The hurting burn

City shade is sparse

Do you hear the asphalt whispering

Beware of the sweltering black

Streets?

By maggie d., African American poet, Washington.

What Peace Is to Me

What Peace Is to Me by Paulette Ansari, Georgia.
 
Peace within is so many different things to each of us.
 
Peace is being able to sit in the grass reading a good book and not be devoured by insects.
 
Peace is being able to speak passionately about one’s life and not be labeled “angry black woman”.
 
Peace is being able to go to any public place in the U.S. (in the world even) and not have to worry about being treated badly or unfairly because you are a different race, creed, or religion or because you happen to be a woman.
 
Peace is having enough time to read a great book, knowing you won’t be disturbed.
 
Peace is knowing all is well with the people you love.
 
Peace is being able to laugh with others at yourself.
 
Peace is knowing God’s will for your life and walking in it.
 

Celebrating Women’s History Month

In Honor of Women’s History Month,

Soroptimist International of Eugene & Skipping Stones’ Creative Writing Contest

As we prepare to celebrate International Women’s Day 2024, Soroptimist International of Eugene and Skipping Stones invite youth to share their creative writing that promotes an awareness of Women Discoverers and Inventors from Around the World.
Eligibility:  Open to ages 12 to 18 years. Must be a resident of Lane County, Oregon.
Written entries limited to 1,000 words. No smaller than size 12 standard font. Keep a copy for yourself.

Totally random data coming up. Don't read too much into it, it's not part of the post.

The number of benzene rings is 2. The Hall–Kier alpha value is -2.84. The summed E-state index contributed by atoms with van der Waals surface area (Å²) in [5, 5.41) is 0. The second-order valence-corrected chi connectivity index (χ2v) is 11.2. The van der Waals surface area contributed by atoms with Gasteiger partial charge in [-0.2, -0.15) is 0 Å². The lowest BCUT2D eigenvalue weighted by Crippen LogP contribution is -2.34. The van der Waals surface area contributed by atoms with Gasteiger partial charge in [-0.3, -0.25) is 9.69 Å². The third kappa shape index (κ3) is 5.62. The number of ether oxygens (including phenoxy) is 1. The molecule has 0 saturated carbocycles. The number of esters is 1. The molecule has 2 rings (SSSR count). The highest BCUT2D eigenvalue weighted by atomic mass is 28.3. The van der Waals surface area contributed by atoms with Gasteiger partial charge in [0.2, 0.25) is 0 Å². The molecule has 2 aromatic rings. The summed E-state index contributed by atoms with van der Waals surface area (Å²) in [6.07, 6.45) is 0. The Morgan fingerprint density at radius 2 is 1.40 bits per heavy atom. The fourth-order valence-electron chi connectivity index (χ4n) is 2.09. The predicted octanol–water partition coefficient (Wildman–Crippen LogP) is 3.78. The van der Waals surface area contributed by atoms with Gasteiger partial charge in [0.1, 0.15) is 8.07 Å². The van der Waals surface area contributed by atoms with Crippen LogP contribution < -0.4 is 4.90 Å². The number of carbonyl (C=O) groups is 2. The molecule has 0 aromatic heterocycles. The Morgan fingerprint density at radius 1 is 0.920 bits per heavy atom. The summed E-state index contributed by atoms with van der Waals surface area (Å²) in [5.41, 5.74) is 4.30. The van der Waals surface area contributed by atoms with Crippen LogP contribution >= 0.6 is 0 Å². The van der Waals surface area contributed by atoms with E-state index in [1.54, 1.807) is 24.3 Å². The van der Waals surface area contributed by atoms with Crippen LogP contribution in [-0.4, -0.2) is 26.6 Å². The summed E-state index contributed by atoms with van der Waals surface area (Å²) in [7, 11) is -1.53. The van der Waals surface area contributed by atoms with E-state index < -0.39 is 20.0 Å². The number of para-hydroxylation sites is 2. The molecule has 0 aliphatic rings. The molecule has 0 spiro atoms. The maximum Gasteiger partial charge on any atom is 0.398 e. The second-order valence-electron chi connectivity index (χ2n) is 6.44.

Postmark by: January 16, 2024
Prizes: First Place $300.00 * Second Place $200.00 * Third Place $100.00.

Winners will be announced by the end of February and winning submissions will be published in the March 2024 issue of Skipping Stones Magazine. They will receive a one-year subscription to Skipping Stones along with three multicultural books. Winners will be invited to the Soroptimist International of Eugene’s Live Your Dream Awards Dinner in March 2024. All submissions must have a cover letter telling us your name, age, school you attend, and contact information including e-mail address. The Soroptimist Media Consent Form and the Skipping Stones Permission to Publish Form must also be signed and attached.

Send submissions to: Soroptimist International of Eugene PO Box 10664, Eugene, OR 97440

To obtain a flyer and media consent forms please e-mail: sieugene@soroptimist.net                           SUBJECT: Creative Writing